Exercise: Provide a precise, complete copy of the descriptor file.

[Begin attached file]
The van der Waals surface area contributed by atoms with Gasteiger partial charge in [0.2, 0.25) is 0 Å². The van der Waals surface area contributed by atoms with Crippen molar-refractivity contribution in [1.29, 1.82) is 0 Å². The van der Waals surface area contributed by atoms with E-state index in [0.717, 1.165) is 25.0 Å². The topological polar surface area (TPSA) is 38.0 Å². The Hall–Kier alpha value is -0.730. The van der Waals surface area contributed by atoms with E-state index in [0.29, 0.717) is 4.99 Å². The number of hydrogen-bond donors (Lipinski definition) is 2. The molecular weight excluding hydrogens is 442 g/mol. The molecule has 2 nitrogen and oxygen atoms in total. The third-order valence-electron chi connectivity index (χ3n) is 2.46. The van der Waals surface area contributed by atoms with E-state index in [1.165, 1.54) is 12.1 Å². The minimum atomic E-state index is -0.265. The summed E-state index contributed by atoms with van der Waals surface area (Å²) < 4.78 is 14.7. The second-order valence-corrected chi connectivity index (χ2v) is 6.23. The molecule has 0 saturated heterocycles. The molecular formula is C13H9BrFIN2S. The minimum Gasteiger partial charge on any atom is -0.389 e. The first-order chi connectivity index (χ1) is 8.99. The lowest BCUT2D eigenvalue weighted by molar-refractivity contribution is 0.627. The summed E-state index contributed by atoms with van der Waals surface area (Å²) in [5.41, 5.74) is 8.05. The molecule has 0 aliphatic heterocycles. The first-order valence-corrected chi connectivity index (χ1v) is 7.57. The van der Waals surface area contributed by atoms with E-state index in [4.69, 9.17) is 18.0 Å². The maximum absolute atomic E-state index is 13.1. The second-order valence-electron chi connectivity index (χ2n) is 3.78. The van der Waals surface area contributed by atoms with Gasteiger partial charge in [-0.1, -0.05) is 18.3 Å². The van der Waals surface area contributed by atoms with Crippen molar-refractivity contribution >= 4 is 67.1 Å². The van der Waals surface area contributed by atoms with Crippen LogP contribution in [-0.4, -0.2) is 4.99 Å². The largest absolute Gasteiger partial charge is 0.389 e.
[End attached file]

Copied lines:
The van der Waals surface area contributed by atoms with Gasteiger partial charge in [0.2, 0.25) is 0 Å². The van der Waals surface area contributed by atoms with Crippen molar-refractivity contribution in [1.29, 1.82) is 0 Å². The van der Waals surface area contributed by atoms with E-state index in [0.717, 1.165) is 25.0 Å². The topological polar surface area (TPSA) is 38.0 Å². The Hall–Kier alpha value is -0.730. The van der Waals surface area contributed by atoms with E-state index in [0.29, 0.717) is 4.99 Å². The number of hydrogen-bond donors (Lipinski definition) is 2. The molecular weight excluding hydrogens is 442 g/mol. The molecule has 2 nitrogen and oxygen atoms in total. The third-order valence-electron chi connectivity index (χ3n) is 2.46. The van der Waals surface area contributed by atoms with E-state index in [1.165, 1.54) is 12.1 Å². The minimum atomic E-state index is -0.265. The summed E-state index contributed by atoms with van der Waals surface area (Å²) < 4.78 is 14.7. The second-order valence-corrected chi connectivity index (χ2v) is 6.23. The molecule has 0 saturated heterocycles. The molecular formula is C13H9BrFIN2S. The minimum Gasteiger partial charge on any atom is -0.389 e. The first-order chi connectivity index (χ1) is 8.99. The lowest BCUT2D eigenvalue weighted by molar-refractivity contribution is 0.627. The summed E-state index contributed by atoms with van der Waals surface area (Å²) in [5.41, 5.74) is 8.05. The molecule has 0 aliphatic heterocycles. The first-order valence-corrected chi connectivity index (χ1v) is 7.57. The van der Waals surface area contributed by atoms with E-state index in [4.69, 9.17) is 18.0 Å². The maximum absolute atomic E-state index is 13.1. The second-order valence-electron chi connectivity index (χ2n) is 3.78. The van der Waals surface area contributed by atoms with Gasteiger partial charge in [-0.1, -0.05) is 18.3 Å². The van der Waals surface area contributed by atoms with Crippen molar-refractivity contribution >= 4 is 67.1 Å². The van der Waals surface area contributed by atoms with Crippen LogP contribution in [-0.4, -0.2) is 4.99 Å². The largest absolute Gasteiger partial charge is 0.389 e.